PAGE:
Creating React “Widgets” that can be embedded on any website, by anyone

A software widget is a relatively simple and easy-to-use software application or component made for one or more different software platforms. read more

Some of examples of a widget are the related content widget by Taboola. Or the newsletter widget, by MailChimp. In this article, we’ll teach you how to build a reddit widget.

Why would I do this?

One example is for versatility in a widget you’re making. Either for a client or for the world. A widget should be embeddable in as many places as possible, regardlesss of the software. Whether that website is made using WebFlow, WordPress, Shopify, Drupal, doesn’t matter. Additionally, its common for a widget to exist multiple times on the same page. Let’s imagine a widget where we display the last 5 posts of a given subreddit. I should be able to embed that widget multiple times, for multiple subreddits, on the same page.

Keep in mind, we aren’t building this widget for React developers. If that were the case, we’d just build a React Component and publish it on npm. Instead, we’re building a widget that can be used by anyone, even a non-coder, outside of React.

We’ll go over exactly how to do this. We’ll start off by teaching you how to initialize multiple versions of your React App on the same page. Then, we’ll learn how to pass data down the DOM, into our React App. This will allow us to present each of those widgets in different ways, by setting some attributes. Attributes which your customers can easily configure, without knowing how to code.

To get started, let’s initialize a typical react app, using create-react-app.

npx create-react-app reddit-widget

ReactDOM’s Render Function

When you first initialize a React App using create-react-app, you’ll notice React attaches itself to a single element.

    <App />

ReactDOM‘s render function primarily takes two arguments. The first is the React Component you’ll be injecting into the DOM. The second is the actual DOM element you’ll be injecting the React Component into.

In the case above, we’re injecting our <App /> component (wrapped in React’s Strict Mode), into the #root div container in the DOM. Which you can find by navigating to public/index.html.

<div id="root"></div>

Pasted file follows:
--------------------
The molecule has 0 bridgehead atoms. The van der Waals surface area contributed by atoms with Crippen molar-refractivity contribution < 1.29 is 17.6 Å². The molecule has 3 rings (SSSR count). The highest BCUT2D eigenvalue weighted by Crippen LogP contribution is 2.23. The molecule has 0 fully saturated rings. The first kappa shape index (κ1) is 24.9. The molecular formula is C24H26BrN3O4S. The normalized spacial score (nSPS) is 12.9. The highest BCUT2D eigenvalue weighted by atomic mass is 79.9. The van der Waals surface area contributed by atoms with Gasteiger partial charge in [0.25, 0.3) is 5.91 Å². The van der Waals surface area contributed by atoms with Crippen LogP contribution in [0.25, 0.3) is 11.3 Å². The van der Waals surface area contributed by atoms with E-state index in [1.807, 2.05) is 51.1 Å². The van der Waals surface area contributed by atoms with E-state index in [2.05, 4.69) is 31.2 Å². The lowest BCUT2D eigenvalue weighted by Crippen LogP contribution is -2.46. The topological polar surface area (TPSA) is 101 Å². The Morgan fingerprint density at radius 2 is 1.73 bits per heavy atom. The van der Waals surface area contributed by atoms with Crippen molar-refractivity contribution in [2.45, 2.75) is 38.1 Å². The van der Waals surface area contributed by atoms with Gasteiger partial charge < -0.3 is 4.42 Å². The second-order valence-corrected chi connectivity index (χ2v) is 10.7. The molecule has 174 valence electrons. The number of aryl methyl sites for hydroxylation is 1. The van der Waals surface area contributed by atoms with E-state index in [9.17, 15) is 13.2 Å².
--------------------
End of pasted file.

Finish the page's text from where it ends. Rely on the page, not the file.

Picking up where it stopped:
Multiple Instanes of React

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Now, what happens if we want multiple instances of this React App? We know how ReactDOM’s render function works. Instead of injecting our app into a single div in the DOM, let’s inject it into multiple.

First, we’ll update index.js to iterate over multiple divs. To do this, we’ll use document.querySelectorAll and search for all divs with a reddit_widget class specified. Then, we’ll inject our React App into each of them.

// Find all widget divs
const WidgetDivs = document.querySelectorAll('.reddit_widget')

// Inject our React App into each
WidgetDivs.forEach(Div => {
      <App />

At this point, our React App will be blank. That’s because we don’t have any divs with the reddit_widget class yet. Let’s update our public/index.html file.

    <div class="reddit_widget"></div>
    <div class="reddit_widget"></div>

Great, now we have multiple versions of our React App running at the same time! This is pretty much the foundation for this article ⚑️


Passing Data Attributes

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So we have our React App rendering multiple times in a page. This within itself isn’t useful. We want each instance of our app to contain different data or functionality.

There are tons of ways to pass data to and from a React App. In this article, we’ll cover using data attributes.

Reading DOM attributes in a React component

In React, we use Props to attach useful data to our components. In HTML, we have data attributes. Which, together with a bit of JavaScript, can be just as powerful.

First, let’s attach some data attributes to our DOM elements in public/index.html.

<div class="reddit_widget" data-subreddit="javascript"></div>
<div class="reddit_widget" data-subreddit="reactjs"></div>

Now, let’s read those data attributes in our React App. There are a number of ways we can do this.

  1. We can use Div.getAttribute("data-subreddit") to get our attribute from each DOM element. We can pass this a subreddit prop to our React <App/> component.
  2. Similar to option 1, but using the dataset property (IE: Div.dataset.subreddit).
  3. We can pass the entire DOM element as a prop, to our React <App /> component. Allowing us to access the entire DOM element for each App. From there, we can do anything with the dom element. Including getting the attributes.

For more information, check out using data attributes.

For this article, We’ll go with option 3.

// index.js 

WidgetDivs.forEach(Div => {
      <App domElement={Div} />
// src/App.js 

function App({ domElement }) {
  const subreddit = domElement.getAttribute("data-subreddit")

  return (
    <div className="App">
      <header className="App-header">
        <img src={logo} className="App-logo" alt="logo" />
          My favorite subreddit is /r/{subreddit}
          rel="noopener noreferrer"
          Learn React

Reading DOM attributes in a React component

Great! Now we are successfully passing data from the DOM to our React App. This opens the door to tons of possibilities. We can create entirely different versions of our app, based on the attributes passed from the DOM πŸ˜†

Example of a "real world" reddit widget

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For the sake of this article, I’ll assume you’re already familiar with a few basic React concepts. IE: Data Fetching as well as Components and Props. So I won’t dive into the changes made to pull data from Reddit’s API & display the lists. If you’d like a separate article on this, please comment below. However, I feel this is already covered extensively.

To make this widget even more useful and "complete", we’ll fetch some data from Reddit’s API. We want to include some of the latest posts, along with links to them. We also want to include a link to the subreddit itself. Finally, it’s common practice for widgets to include a "powered by" notice. Especially in a "freemium" pricing model. This allows other people to discover your widget and also become customers. Maybe even paying customers.